Game Toolkit for Unity
The Game section contains the settings related to the game (e.g. game states, languages) and that are used in your game world (e.g. formulas, camera positions, scene objects).
The Game Settings sub-section contains the basic game settings, e.g. the chance random range (default 0-100), raycast settings, initial sound/music channels and initial global variables.
The game settings also allow you to easily change asset sources for the complete project.
The Unity Wrapper feature allows you to replace standard Unity functionality with custom implementations.
You can use it to implement 3rd party functionality for spawning and destroying game objects, scene loading and random number generation.
The Performance Settings let you define data list pooling options. This can help improve the performance of your game.
Learn more in the performance optimization documentation.
The Game States sub-section defines the game states that are available. Game states are mostly used as conditions for starting machines, displaying HUDs and in schematics.
You can learn more in the game states documentation.
The Languages sub-section defines the languages that are available. You can also export and import languages here.
Learn more in the languages documentation.
The Formula Types sub-section defines the formula types that are available.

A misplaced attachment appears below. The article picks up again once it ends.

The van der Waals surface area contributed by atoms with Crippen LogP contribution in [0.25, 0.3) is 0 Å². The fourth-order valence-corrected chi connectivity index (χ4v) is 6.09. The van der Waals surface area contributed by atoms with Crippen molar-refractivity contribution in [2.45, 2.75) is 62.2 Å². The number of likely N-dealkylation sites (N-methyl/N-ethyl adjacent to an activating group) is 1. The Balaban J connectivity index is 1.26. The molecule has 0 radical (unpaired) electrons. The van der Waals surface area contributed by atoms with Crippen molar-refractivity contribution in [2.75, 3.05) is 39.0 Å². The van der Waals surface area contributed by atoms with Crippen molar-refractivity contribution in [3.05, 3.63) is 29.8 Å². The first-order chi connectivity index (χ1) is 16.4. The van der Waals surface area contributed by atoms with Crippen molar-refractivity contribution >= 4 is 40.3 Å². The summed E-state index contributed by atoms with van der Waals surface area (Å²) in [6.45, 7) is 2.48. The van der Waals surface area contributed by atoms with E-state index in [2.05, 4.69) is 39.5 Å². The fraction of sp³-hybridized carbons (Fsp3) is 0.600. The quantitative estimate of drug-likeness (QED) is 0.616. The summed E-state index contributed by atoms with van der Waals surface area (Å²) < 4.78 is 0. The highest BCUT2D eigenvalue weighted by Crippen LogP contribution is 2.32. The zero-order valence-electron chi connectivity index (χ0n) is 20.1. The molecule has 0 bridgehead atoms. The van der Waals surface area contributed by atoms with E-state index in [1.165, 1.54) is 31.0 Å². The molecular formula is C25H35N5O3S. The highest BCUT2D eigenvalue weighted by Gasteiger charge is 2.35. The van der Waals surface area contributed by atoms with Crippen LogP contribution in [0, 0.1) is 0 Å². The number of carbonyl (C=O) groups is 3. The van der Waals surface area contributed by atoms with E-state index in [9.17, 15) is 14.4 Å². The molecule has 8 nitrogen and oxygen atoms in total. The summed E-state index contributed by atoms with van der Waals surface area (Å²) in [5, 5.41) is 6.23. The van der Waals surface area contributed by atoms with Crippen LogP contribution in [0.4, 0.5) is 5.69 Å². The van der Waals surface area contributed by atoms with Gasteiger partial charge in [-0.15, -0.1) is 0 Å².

Formula types are used to organize and filter formulas in the Makinom editor.
The Formulas sub-section defines the formulas that are available. Formulas are defined in a node-based editor and are used to calculate a float value.
Formulas are useful if you often need to calculate a value, e.g. using object variables containing attributes of player and enemies to calculate the attack damage.
Formulas, like schematics, are created using the node editor.
The Camera Positions sub-section defines the camera positions that are available. Camera positions are used in schematics and Camera Event components to place or mvoe the camera to defined positions using a target game object.
Camera positions are optional, you can also place and move the camera as you’d move any other game object.
The Music sub-section defines the music that is available. Music is used by schematics and Music Player components to change the background music of your game.
Learn more in the audio and music documentation.
The Scene Object Types sub-section defines the scene object types that are available. Scene object types are used to organize and filter Scene Objects and add additional type information to them.
Learn more in the scene objects documentation.
The Scene Objects sub-section defines the scene objects that are available. Scene objects are used to add information to game objects using a Scene Object component.
Scene objects define the name and description of game objects. They can also add portraits and object variables to game objects.
This information can be used by HUDs (e.g. displaying the name of an interaction) and schematics (e.g. name and portraits of a dialogue’s speaker).
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